Development and validation of a model to predict 5-year risk of death without ESRD among older adults with CKD

Nisha Bansal, Ronit Katz, Ian H De Boer, Carmen A Peralta, Linda F Fried, David S Siscovick, Dena E Rifkin, Calvin Hirsch, Steven R Cummings, Tamara B Harris, Stephen B Kritchevsky, Mark J Sarnak, Michael G Shlipak, Joachim H Ix
Clinical Journal of the American Society of Nephrology: CJASN 2015 March 6, 10 (3): 363-71

BACKGROUND AND OBJECTIVES: CKD is associated with mortality. Accurate prediction tools for mortality may guide clinical decision-making, particularly among elderly persons with CKD.

DESIGN, SETTING, PARTICIPANTS, & MEASUREMENTS: A prediction equation was developed for 5-year risk of mortality among participants with CKD in the Cardiovascular Health Study. Sixteen candidate predictor variables were explored, which included demographics, physical examination measures, comorbidity, medication use, and kidney function measures (eGFR calculated from serum creatinine and the CKD Epidemiology Collaboration equation and the urine albumin-to-creatinine ratio). Models were developed using Cox regression and evaluated using c statistics. A final parsimonious model was externally validated in an independent cohort of community-living elders with CKD in the Health, Aging, and Body Composition Study.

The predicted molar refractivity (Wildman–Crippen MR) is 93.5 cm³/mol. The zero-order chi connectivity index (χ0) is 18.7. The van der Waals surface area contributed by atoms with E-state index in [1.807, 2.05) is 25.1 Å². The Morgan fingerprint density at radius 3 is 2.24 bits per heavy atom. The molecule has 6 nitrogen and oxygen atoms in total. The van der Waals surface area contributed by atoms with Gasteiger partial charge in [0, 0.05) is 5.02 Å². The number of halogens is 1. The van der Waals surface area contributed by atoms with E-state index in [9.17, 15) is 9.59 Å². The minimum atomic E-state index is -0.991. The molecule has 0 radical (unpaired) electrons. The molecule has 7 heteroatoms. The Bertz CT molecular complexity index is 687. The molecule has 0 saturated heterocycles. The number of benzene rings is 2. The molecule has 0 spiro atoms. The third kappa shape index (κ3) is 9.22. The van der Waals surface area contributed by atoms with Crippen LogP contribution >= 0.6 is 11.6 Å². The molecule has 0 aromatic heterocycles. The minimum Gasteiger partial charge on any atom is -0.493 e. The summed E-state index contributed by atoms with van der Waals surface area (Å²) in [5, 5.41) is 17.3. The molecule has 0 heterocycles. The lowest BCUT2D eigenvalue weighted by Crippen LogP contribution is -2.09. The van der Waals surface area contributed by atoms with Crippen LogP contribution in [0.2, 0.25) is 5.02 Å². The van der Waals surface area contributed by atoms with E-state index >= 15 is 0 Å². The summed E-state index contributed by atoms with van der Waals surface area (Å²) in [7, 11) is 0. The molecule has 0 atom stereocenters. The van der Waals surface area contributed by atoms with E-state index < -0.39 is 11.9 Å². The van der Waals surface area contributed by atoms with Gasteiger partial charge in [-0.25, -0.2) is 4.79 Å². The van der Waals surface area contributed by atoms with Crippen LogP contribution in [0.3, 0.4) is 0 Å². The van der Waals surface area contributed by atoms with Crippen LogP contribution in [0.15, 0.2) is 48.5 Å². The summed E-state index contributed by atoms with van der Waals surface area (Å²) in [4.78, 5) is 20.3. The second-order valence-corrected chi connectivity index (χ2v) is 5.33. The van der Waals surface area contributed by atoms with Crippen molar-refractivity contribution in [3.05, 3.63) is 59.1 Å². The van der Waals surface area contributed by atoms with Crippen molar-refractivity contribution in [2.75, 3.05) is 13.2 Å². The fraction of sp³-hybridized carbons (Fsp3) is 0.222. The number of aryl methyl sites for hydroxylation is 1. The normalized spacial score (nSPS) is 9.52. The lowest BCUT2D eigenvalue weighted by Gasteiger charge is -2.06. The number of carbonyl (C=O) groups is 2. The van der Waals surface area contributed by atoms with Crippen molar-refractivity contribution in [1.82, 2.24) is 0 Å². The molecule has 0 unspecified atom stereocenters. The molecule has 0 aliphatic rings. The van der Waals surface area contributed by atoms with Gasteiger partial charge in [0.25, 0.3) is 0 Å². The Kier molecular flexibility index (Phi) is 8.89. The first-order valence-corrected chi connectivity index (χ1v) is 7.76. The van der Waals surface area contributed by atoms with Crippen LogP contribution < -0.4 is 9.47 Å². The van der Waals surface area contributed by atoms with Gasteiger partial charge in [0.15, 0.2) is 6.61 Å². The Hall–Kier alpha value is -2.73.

RESULTS: The development cohort included 828 participants who had a mean age of 80 (±5.6) years and an eGFR of 47 (±11) ml/min per 1.73 m(2), and median albumin-to-creatinine ratio of 13 (interquartile range 6-51) mg/g. The validation cohort included 789 participants who had a mean age of 74 (±2.8) years and an eGFR of 50 (±9) ml/min per 1.73 m(2), and median albumin-to-creatinine ratio of 13 (interquartile range 6-42) mg/g. The final model for 5-year mortality risk included age, sex, race, eGFR, urine albumin-to-creatinine ratio, smoking, diabetes mellitus, and history of heart failure and stroke (c statistic=0.72; 95% confidence interval, 0.68 to 0.74). When a point-based system was assigned for each of nine variables in the equation, the estimated risk of death within 5 years ranged from 3.8% among participants with the lowest scores to 83.6% among participants with nine points. The model performed fair in external validation (c statistic=0.69; 95% confidence interval, 0.64 to 0.74).

CONCLUSIONS: A simple prediction tool using nine readily available clinical variables can assist in predicting 5-year mortality risk in elderly patients with CKD, which may be useful in counseling patients and guiding clinical decision making.

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